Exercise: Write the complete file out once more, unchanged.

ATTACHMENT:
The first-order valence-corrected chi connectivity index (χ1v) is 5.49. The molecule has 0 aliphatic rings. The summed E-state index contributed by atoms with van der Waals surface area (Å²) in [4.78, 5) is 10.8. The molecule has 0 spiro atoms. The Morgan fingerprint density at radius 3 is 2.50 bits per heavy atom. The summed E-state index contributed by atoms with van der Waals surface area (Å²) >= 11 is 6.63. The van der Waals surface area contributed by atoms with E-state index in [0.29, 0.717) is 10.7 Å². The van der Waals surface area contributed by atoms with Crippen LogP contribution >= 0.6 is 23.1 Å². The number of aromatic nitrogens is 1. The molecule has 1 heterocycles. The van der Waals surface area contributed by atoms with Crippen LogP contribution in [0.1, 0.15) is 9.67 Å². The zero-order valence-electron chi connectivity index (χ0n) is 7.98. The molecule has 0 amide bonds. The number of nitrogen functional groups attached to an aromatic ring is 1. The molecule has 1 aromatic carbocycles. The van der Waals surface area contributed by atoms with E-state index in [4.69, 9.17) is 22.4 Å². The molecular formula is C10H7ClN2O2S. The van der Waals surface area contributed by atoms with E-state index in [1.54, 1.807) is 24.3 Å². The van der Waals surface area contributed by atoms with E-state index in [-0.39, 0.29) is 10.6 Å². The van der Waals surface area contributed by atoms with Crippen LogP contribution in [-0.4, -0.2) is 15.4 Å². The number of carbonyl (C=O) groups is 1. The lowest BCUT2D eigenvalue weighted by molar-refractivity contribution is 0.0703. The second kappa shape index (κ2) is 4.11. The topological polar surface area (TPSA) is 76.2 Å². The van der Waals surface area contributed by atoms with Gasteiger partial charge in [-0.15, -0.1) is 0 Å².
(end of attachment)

The first-order valence-corrected chi connectivity index (χ1v) is 5.49. The molecule has 0 aliphatic rings. The summed E-state index contributed by atoms with van der Waals surface area (Å²) in [4.78, 5) is 10.8. The molecule has 0 spiro atoms. The Morgan fingerprint density at radius 3 is 2.50 bits per heavy atom. The summed E-state index contributed by atoms with van der Waals surface area (Å²) >= 11 is 6.63. The van der Waals surface area contributed by atoms with E-state index in [0.29, 0.717) is 10.7 Å². The van der Waals surface area contributed by atoms with Crippen LogP contribution >= 0.6 is 23.1 Å². The number of aromatic nitrogens is 1. The molecule has 1 heterocycles. The van der Waals surface area contributed by atoms with Crippen LogP contribution in [0.1, 0.15) is 9.67 Å². The zero-order valence-electron chi connectivity index (χ0n) is 7.98. The molecule has 0 amide bonds. The number of nitrogen functional groups attached to an aromatic ring is 1. The molecule has 1 aromatic carbocycles. The van der Waals surface area contributed by atoms with E-state index in [4.69, 9.17) is 22.4 Å². The molecular formula is C10H7ClN2O2S. The van der Waals surface area contributed by atoms with E-state index in [1.54, 1.807) is 24.3 Å². The van der Waals surface area contributed by atoms with E-state index in [-0.39, 0.29) is 10.6 Å². The van der Waals surface area contributed by atoms with Crippen LogP contribution in [-0.4, -0.2) is 15.4 Å². The number of carbonyl (C=O) groups is 1. The lowest BCUT2D eigenvalue weighted by molar-refractivity contribution is 0.0703. The second kappa shape index (κ2) is 4.11. The topological polar surface area (TPSA) is 76.2 Å². The van der Waals surface area contributed by atoms with Gasteiger partial charge in [-0.15, -0.1) is 0 Å².